Tiger Woods felt frustrated about playing the par-5s “very sloppily” in the first round of the 82nd Masters. Defending champion Sergio Garcia, though, would have gladly taken one of his four pars.
The Spaniard ran up a 13 – it tied the highest score at a single hole in the event’s history – at the 15th. Caused by hitting five balls in the water with a wedge, the disaster left him having to settle for an opening 81, eight shots more than Woods. “I don’t know what to tell you,” said Garcia afterwards. “It’s the first time in my career where I make a 13 without missing a shot!”
Dressed in black from head to toe, Woods received a warm welcome on the first tee, though a civilised Masters one without anyone needlessly screaming and shouting. The warmth of the thousands of patrons to him was tangible on his first appearance here since 2015. You could have heard a pin drop as he stepped forward to hit his much-anticipated opening blow and yet it is normally quite noisy around that area.
While it wasn’t quite as destructive as some of the shots he’s started with in various big events over the years, Woods found tree trouble on the left after opting to take a 3-wood but soon had those patrons feeling as though talk of him being able to pull off one of the greatest comebacks in sport might well be vindicated this week.
He threaded his second through a gap in those tall pines to find the front right of the green. “Oh my god, that was sweet,” said one patron to that. “He’s going to have a good day, I feel it,” declared another after he then came close to starting with a birdie with a brilliant putt from fully 40 feet.
Despite booming his drive over the top of the hill at the par-5 second, a pushed approach with just a mid-iron stopped him from being able to take advantage of that. He unleased another massive drive at the third, coming up just short as the group in front, which included Martin Kaymer, were still putting out.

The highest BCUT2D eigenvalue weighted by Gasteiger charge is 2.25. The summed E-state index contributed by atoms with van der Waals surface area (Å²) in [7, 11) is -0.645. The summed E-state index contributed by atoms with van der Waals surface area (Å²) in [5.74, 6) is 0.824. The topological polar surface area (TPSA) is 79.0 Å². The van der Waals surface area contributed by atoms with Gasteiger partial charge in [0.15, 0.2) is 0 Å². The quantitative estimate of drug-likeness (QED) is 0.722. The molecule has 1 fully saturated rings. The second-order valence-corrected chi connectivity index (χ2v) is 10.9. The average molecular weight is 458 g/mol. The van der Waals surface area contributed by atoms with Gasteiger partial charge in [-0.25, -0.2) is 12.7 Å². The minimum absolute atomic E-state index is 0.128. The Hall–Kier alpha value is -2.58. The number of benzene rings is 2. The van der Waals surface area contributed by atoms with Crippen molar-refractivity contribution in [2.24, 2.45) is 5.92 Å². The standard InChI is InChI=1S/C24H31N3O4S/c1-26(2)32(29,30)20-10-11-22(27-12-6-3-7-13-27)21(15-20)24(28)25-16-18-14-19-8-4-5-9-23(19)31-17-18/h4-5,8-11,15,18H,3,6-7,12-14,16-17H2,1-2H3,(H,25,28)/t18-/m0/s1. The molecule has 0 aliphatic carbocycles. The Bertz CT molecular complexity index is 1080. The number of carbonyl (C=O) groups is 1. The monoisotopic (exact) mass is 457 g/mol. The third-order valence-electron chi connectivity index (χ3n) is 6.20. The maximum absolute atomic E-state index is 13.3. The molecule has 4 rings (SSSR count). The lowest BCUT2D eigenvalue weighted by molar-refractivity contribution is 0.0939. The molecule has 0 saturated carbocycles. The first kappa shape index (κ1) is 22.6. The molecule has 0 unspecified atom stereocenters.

One of the many encouraging aspects of Woods’ performances in the build up to this event was his chipping, which had become suspect when his back problems were at their worst. In his first test under the gun on the tight lies here, he flopped a chip to around eight feet and, with equal confidence, rolled in the putt.
He wasn’t in red figures for long, alas. Back-to-back bogeys went on his card at the fourth and fifth. He was then a bit tentative with a six-foot birdie putt following a superb tee shot to a back pin position at the sixth. Despite another mighty blow with his driver, he couldn’t birdie the eighth, the second par-5 on the front nine.
The start of the back nine was messy. He was miles right off the tee at the tough 11th then hit a patron on the leg with a low recovery effort. “God dang it,” he said of that leading to a bogey. He then found Rae’s Creek with his tee shot at the next but limited the damage to a bogey. He was in the trees again at both the 13th and 15th, preventing him from picking up shots at either of those par 5s. In between, though, he birdied the 14th and then repeated that feat from around 20 feet at the 16th. Two solid pars to finish made it a decent day’s work in the end.
“Awesome,” said the four-time winner of being back here after fearing that his career could have been over due to the back problems that led to him undergoing spinal fusion surgery less than a year ago. “It was interesting,” he added of his day. “A bit up and down and I played the par-5s very sloppily. Even if I’d played them half decent, it would have been a solid start. I definitely hit the ball better than the score suggests.”
Garcia made an eagle at the 15th in the last round 12 months ago as he won his first major at the 74th attempt. In one fell swoop, he went from wearing a Green Jacket to a straight-jacket.
“It’s just unfortunate, but it is what it is,” he added.